|Written in||Assembly, C|
|Source model||Free and open-source software|
|Latest release||0.9 / 18 December 2016|
|Kernel type||Multiserver microkernel|
GNU Hurd (usually referred to as The Hurd or just Hurd) is the multiserver microkernel written as part of GNU. It has been under development since 1990 by the GNU Project of the Free Software Foundation, designed as a replacement for the Unix kernel, and released as free software under the GNU General Public License. While the Linux kernel soon proved to be a more viable solution, development of GNU Hurd continued, albeit at a slow pace.
GNU Hurd consists of a set of protocols and server processes (or daemons, in Unix terminology) that run on the GNU Mach microkernel. The Hurd aims to surpass the Unix kernel in functionality, security, and stability, while remaining largely compatible with it. The GNU Project chose the multiserver microkernel for the operating system, due to perceived advantages over the traditional Unix monolithic kernel architecture, a view that had been advocated by some developers in the 1980s.
It's time [to] explain the meaning of "Hurd". "Hurd" stands for "Hird of Unix-Replacing Daemons". And, then, "Hird" stands for "Hurd of Interfaces Representing Depth". We have here, to my knowledge, the first software to be named by a pair of mutually recursive acronyms.
As both hurd and hird are homophones of the English word herd, the full name GNU Hurd is also a play on the words herd of gnus, reflecting how the kernel works. The logo is called the Hurd boxes and it also reflects on architecture. The logo is a graph where nodes represent the Hurd kernel's servers and directed edges are IPC messages.
Richard Stallman founded the GNU project in September 1983 with an aim to create a free GNU operating system. Initially the components required for kernel development were written: editors, shell, compiler and all the others. By 1989, the GNU GPL came into being and the only major component missing was the kernel.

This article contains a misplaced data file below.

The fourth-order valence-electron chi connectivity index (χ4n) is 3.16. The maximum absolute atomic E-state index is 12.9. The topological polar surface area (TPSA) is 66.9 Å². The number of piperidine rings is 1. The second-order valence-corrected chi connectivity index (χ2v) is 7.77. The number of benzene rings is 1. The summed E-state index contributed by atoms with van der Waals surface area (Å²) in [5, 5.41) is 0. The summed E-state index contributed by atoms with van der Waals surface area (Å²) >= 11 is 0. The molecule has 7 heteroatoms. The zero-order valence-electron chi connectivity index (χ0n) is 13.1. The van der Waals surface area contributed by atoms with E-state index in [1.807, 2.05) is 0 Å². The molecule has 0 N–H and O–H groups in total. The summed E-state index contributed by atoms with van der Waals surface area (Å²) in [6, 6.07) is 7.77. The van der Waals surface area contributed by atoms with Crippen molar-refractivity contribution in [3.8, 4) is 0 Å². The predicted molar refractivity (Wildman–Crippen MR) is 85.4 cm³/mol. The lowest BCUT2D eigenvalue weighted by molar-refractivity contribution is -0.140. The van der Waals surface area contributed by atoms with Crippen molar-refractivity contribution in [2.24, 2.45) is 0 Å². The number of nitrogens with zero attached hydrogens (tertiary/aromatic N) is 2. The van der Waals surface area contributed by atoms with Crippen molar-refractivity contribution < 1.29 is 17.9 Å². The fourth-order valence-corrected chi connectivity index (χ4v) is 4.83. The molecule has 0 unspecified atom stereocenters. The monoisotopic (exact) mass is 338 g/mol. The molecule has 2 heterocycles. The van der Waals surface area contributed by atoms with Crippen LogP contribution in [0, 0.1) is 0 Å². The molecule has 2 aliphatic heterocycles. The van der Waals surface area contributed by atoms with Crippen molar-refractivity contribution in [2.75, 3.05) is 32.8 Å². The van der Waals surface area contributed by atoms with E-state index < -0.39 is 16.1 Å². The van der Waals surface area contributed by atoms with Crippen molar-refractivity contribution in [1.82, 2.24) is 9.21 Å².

Development on the Hurd began in 1990 after an abandoned kernel attempt in 1986, based on the research TRIX operating system developed by Professor Steve Ward and his group at MIT's Laboratory for Computer Science (LCS). According to Thomas Bushnell, the initial Hurd architect, their early plan was to adapt the 4.4BSD-Lite kernel and, in hindsight, "It is now perfectly obvious to me that this would have succeeded splendidly and the world would be a very different place today". In 1987 Richard Stallman proposed using the Mach microkernel developed at Carnegie Mellon University. Work on this was delayed for three years due to uncertainty over whether CMU would release the Mach code under a suitable license.
With the release of the Linux kernel in 1991, the primary user of GNU's userland components soon became operating systems based on the Linux kernel (Linux distributions), prompting the coining of the term GNU/Linux.
Development of the Hurd has proceeded slowly. Despite an optimistic announcement by Stallman in 2002 predicting a release of GNU/Hurd later that year, the Hurd is still not considered suitable for production environments. Development in general has not met expectations, and there are still a significant number of bugs and missing features. This has resulted in a poorer product than many (including Stallman) had expected. In 2010, after twenty years under development, Stallman said that he was "not very optimistic about the GNU Hurd. It makes some progress, but to be really superior it would require solving a lot of deep problems", but added that "finishing it is not crucial" for the GNU system because a free kernel already existed (Linux), and completing Hurd would not address the main remaining problem for a free operating system: device support.
After years of stagnation, development picked up again in 2015 and 2016, with four releases during these two years.
Unlike most Unix-like kernels, the Hurd uses a server–client architecture, built on a microkernel that is responsible for providing the most basic kernel services – coordinating access to the hardware: the CPU (through process management and scheduling), RAM (via memory management), and other various input/output devices (via I/O scheduling) for sound, graphics, mass storage, etc. In theory the microkernel design would allow for all device drivers to be built as servers working in user space, but today most drivers of this kind are still contained in the GNU Mach kernel space.
According to Hurd developers, the main advantage of microkernel-based design is the ability to extend the system: developing a new module would not require in depth knowledge of the rest of the kernel, and a bug in one module would not crash the entire system. Hurd provides a concept of translators, a framework of modules used to extend a file system functionality.